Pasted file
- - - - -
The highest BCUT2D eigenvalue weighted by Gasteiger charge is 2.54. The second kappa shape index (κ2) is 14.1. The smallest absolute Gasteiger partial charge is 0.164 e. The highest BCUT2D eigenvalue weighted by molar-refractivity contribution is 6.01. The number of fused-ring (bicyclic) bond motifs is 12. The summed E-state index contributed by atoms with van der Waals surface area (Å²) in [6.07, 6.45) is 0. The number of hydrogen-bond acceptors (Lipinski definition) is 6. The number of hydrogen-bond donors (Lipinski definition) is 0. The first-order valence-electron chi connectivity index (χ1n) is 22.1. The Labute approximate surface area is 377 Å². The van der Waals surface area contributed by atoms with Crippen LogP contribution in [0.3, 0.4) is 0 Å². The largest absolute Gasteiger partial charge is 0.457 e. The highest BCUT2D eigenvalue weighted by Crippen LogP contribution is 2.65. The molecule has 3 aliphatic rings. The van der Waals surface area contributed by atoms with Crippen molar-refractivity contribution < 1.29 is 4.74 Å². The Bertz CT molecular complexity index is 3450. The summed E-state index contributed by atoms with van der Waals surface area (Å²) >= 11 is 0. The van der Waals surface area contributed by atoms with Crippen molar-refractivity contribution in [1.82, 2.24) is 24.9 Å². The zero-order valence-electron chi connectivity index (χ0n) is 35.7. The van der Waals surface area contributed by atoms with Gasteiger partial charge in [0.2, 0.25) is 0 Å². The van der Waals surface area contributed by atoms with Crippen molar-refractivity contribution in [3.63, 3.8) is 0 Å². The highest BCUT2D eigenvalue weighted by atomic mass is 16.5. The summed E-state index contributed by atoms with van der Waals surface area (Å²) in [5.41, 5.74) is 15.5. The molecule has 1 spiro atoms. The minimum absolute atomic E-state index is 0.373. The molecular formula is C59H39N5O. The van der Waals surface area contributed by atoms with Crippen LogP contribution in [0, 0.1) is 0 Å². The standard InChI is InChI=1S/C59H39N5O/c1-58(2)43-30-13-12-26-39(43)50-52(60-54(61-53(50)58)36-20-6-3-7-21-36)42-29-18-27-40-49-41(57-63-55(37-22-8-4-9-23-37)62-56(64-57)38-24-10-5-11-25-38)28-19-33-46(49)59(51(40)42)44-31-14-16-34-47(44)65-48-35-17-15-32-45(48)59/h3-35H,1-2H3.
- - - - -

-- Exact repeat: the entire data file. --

The highest BCUT2D eigenvalue weighted by Gasteiger charge is 2.54. The second kappa shape index (κ2) is 14.1. The smallest absolute Gasteiger partial charge is 0.164 e. The highest BCUT2D eigenvalue weighted by molar-refractivity contribution is 6.01. The number of fused-ring (bicyclic) bond motifs is 12. The summed E-state index contributed by atoms with van der Waals surface area (Å²) in [6.07, 6.45) is 0. The number of hydrogen-bond acceptors (Lipinski definition) is 6. The number of hydrogen-bond donors (Lipinski definition) is 0. The first-order valence-electron chi connectivity index (χ1n) is 22.1. The Labute approximate surface area is 377 Å². The van der Waals surface area contributed by atoms with Crippen LogP contribution in [0.3, 0.4) is 0 Å². The largest absolute Gasteiger partial charge is 0.457 e. The highest BCUT2D eigenvalue weighted by Crippen LogP contribution is 2.65. The molecule has 3 aliphatic rings. The van der Waals surface area contributed by atoms with Crippen molar-refractivity contribution < 1.29 is 4.74 Å². The Bertz CT molecular complexity index is 3450. The summed E-state index contributed by atoms with van der Waals surface area (Å²) >= 11 is 0. The van der Waals surface area contributed by atoms with Crippen molar-refractivity contribution in [1.82, 2.24) is 24.9 Å². The zero-order valence-electron chi connectivity index (χ0n) is 35.7. The van der Waals surface area contributed by atoms with Gasteiger partial charge in [0.2, 0.25) is 0 Å². The van der Waals surface area contributed by atoms with Crippen molar-refractivity contribution in [3.63, 3.8) is 0 Å². The highest BCUT2D eigenvalue weighted by atomic mass is 16.5. The summed E-state index contributed by atoms with van der Waals surface area (Å²) in [5.41, 5.74) is 15.5. The molecule has 1 spiro atoms. The minimum absolute atomic E-state index is 0.373. The molecular formula is C59H39N5O. The van der Waals surface area contributed by atoms with Crippen LogP contribution in [0, 0.1) is 0 Å². The standard InChI is InChI=1S/C59H39N5O/c1-58(2)43-30-13-12-26-39(43)50-52(60-54(61-53(50)58)36-20-6-3-7-21-36)42-29-18-27-40-49-41(57-63-55(37-22-8-4-9-23-37)62-56(64-57)38-24-10-5-11-25-38)28-19-33-46(49)59(51(40)42)44-31-14-16-34-47(44)65-48-35-17-15-32-45(48)59/h3-35H,1-2H3.